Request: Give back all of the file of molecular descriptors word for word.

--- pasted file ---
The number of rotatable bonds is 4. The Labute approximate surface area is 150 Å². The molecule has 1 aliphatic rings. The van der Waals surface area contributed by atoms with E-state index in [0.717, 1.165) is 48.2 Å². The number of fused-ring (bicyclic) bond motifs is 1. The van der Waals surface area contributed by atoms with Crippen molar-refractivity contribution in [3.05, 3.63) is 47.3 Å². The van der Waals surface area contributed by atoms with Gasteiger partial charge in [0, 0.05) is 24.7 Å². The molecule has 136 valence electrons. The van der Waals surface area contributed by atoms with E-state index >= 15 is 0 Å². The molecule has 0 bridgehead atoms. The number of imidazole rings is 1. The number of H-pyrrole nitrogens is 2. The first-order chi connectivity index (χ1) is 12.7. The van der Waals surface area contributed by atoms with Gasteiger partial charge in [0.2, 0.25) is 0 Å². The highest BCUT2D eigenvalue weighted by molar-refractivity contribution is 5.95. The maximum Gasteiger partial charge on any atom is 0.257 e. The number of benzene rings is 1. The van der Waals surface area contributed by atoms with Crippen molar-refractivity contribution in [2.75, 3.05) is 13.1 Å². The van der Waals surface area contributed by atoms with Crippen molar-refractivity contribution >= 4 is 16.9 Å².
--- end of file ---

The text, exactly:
The number of rotatable bonds is 4. The Labute approximate surface area is 150 Å². The molecule has 1 aliphatic rings. The van der Waals surface area contributed by atoms with E-state index in [0.717, 1.165) is 48.2 Å². The number of fused-ring (bicyclic) bond motifs is 1. The van der Waals surface area contributed by atoms with Crippen molar-refractivity contribution in [3.05, 3.63) is 47.3 Å². The van der Waals surface area contributed by atoms with Gasteiger partial charge in [0, 0.05) is 24.7 Å². The molecule has 136 valence electrons. The van der Waals surface area contributed by atoms with E-state index >= 15 is 0 Å². The molecule has 0 bridgehead atoms. The number of imidazole rings is 1. The number of H-pyrrole nitrogens is 2. The first-order chi connectivity index (χ1) is 12.7. The van der Waals surface area contributed by atoms with Gasteiger partial charge in [0.2, 0.25) is 0 Å². The highest BCUT2D eigenvalue weighted by molar-refractivity contribution is 5.95. The maximum Gasteiger partial charge on any atom is 0.257 e. The number of benzene rings is 1. The van der Waals surface area contributed by atoms with Crippen molar-refractivity contribution in [2.75, 3.05) is 13.1 Å². The van der Waals surface area contributed by atoms with Crippen molar-refractivity contribution >= 4 is 16.9 Å².